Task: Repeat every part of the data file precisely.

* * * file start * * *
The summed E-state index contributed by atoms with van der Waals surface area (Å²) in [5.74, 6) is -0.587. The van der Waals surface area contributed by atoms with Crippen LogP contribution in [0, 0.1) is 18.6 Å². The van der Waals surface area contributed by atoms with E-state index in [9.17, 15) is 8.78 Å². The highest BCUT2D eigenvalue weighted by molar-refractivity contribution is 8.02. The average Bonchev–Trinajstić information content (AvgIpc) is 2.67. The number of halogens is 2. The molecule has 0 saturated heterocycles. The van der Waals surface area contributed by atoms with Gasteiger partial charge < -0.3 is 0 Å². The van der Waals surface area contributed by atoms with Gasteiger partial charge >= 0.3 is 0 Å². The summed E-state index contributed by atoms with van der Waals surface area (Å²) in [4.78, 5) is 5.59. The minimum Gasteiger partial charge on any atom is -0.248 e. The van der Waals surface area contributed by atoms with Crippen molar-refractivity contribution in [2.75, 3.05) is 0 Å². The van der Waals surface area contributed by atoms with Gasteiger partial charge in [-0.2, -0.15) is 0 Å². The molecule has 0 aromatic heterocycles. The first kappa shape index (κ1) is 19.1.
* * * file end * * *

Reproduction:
The summed E-state index contributed by atoms with van der Waals surface area (Å²) in [5.74, 6) is -0.587. The van der Waals surface area contributed by atoms with Crippen LogP contribution in [0, 0.1) is 18.6 Å². The van der Waals surface area contributed by atoms with E-state index in [9.17, 15) is 8.78 Å². The highest BCUT2D eigenvalue weighted by molar-refractivity contribution is 8.02. The average Bonchev–Trinajstić information content (AvgIpc) is 2.67. The number of halogens is 2. The molecule has 0 saturated heterocycles. The van der Waals surface area contributed by atoms with Gasteiger partial charge < -0.3 is 0 Å². The van der Waals surface area contributed by atoms with Gasteiger partial charge >= 0.3 is 0 Å². The summed E-state index contributed by atoms with van der Waals surface area (Å²) in [4.78, 5) is 5.59. The minimum Gasteiger partial charge on any atom is -0.248 e. The van der Waals surface area contributed by atoms with Crippen molar-refractivity contribution in [2.75, 3.05) is 0 Å². The van der Waals surface area contributed by atoms with Gasteiger partial charge in [-0.2, -0.15) is 0 Å². The molecule has 0 aromatic heterocycles. The first kappa shape index (κ1) is 19.1.